Ukraine accuses top Western banks of 'war crimes'
Major global banks, including JPMorgan Chase, HSBC, Citigroup and Credit Agricole, are “committing war crimes” by financing companies that ship Russian oil, a top Ukrainian official has said.
In an interview with the Financial Times, parts of which were published late on Friday, Oleg Ustenko, economic adviser to Ukrainian President Volodymyr Zelensky, claimed that the financial institutions were guilty of “helping the Putin regime in this specific way,” referring to trade in Russian hydrocarbons. The revenue, in turn, is allegedly being used to fund Moscow’s offensive against its neighbor, Kiev claims.
The official also told journalists that Ukraine’s Ministry for Justice is going to sue the banks at the International Criminal Court once the conflict is over. Ustenko pointed out that Kiev’s security services are keeping tabs on those lenders, which are supporting Russian fossil fuel trade.
According to the FT, earlier this week the presidential adviser sent letters to the CEOs of JPMorgan Chase, HSBC, Citigroup and Credit Agricole, in which Ustenko urged the financial institutions to stop providing credit to companies that trade Russian oil and sell shares in state-backed oil and gas groups Gazprom and Rosneft.
The Ukrainian official reportedly accused the banks of “prolonging” the conflict and warned they would not be allowed to take part in the postwar reconstruction of Ukraine.
The letters reportedly stressed, among other things, that HSBC’s and Credit Agricole’s asset management arms still hold shares in Gazprom and Rosneft, Russia’s state oil and gas firms. Citigroup allegedly provides credit facilities to another Russian oil and gas giant, Lukoil, as well as to Vitol, a Dutch energy company that trades in Russian oil, according to the letters seen by the FT.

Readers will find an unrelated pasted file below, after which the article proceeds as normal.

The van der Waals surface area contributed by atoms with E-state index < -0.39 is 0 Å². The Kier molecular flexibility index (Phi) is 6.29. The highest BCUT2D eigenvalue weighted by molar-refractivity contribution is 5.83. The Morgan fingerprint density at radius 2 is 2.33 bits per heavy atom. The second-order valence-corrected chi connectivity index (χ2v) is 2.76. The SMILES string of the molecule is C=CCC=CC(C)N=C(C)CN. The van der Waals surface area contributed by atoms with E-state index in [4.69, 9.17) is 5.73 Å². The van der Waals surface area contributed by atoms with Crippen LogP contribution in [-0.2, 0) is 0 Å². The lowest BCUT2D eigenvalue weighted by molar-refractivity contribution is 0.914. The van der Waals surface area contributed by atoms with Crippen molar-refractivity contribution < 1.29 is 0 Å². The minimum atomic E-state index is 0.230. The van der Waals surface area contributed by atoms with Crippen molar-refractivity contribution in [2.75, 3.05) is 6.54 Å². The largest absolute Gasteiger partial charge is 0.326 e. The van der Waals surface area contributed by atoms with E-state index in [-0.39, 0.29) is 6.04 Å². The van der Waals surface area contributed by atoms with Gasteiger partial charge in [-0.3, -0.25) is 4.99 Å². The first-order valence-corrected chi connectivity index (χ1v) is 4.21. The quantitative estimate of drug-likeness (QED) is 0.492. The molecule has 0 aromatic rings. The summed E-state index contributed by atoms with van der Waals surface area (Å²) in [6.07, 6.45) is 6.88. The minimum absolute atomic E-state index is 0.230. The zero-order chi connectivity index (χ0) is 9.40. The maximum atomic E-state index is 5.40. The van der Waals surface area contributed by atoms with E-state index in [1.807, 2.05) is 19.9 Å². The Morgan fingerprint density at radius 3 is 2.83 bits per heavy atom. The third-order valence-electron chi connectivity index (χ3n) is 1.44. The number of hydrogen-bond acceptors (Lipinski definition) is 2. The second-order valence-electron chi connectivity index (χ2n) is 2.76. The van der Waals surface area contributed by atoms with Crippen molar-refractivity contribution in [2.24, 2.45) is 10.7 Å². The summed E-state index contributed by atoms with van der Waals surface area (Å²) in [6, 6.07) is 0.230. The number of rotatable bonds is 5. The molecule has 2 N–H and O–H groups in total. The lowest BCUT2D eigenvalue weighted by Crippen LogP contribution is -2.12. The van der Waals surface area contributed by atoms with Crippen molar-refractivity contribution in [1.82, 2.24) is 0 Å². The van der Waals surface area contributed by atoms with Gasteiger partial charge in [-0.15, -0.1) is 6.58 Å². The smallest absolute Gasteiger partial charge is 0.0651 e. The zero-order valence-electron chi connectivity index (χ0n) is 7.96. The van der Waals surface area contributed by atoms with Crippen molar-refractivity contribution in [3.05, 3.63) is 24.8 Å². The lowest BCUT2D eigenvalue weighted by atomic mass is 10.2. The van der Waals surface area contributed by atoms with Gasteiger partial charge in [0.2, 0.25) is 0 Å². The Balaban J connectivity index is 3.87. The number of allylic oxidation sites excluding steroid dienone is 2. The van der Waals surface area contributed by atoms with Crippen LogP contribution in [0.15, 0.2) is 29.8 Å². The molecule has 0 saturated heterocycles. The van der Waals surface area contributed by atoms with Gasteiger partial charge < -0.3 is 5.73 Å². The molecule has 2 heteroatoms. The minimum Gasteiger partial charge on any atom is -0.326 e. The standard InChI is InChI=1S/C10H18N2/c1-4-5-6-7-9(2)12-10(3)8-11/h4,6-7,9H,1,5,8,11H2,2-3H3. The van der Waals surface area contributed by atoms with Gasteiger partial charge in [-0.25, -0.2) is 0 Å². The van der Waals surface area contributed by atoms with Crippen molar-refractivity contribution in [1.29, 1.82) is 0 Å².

JPMorgan Chase is another global bank that extends credit lines to the Dutch trader, Ustenko reportedly claimed. On top of that, Kiev believes that the lender still holds stakes in Russia’s largest majority state-owned bank, Sberbank, as well as Gazprom and Rosneft, which were all described in the letter as some of the Kremlin’s most valued economic assets.
In early July, JPMorgan Chase warned that attempts to impose a price cap on Russian oil could see global prices rise to a “stratospheric $380/bbl.”
In his letter to the bank’s CEO, Jamie Dimon, Ustenko insisted that JPMorgan Chase’s assessment was nothing more than “scaremongering, based on poor quality analysis,” the FT reported. The Ukrainian official also allegedly berated Dimon for referring to the situation in Ukraine as a mere “crisis.”
In a subsequent statement, JPMorgan Chase argued that it has “diligently” and actively implemented all Western sanctions against Russia.
Citigroup and Credit Agricole, while not responding directly to the Ukrainian official’s letters, reiterated statements they had issued before about suspending and paring back activities in Russia. HSBC declined to comment.
Privately, bankers revealed to journalists, however, that it has proven impossible to divest some of their Russian holdings because of the sanctions and other restrictions already in place.
Vitol, a Dutch energy trader whose name cropped up more than once in Ustenko’s letters, pointed out that it had cut its Russian oil business by 80% since late February, with the remaining volumes in full compliance with Western sanctions.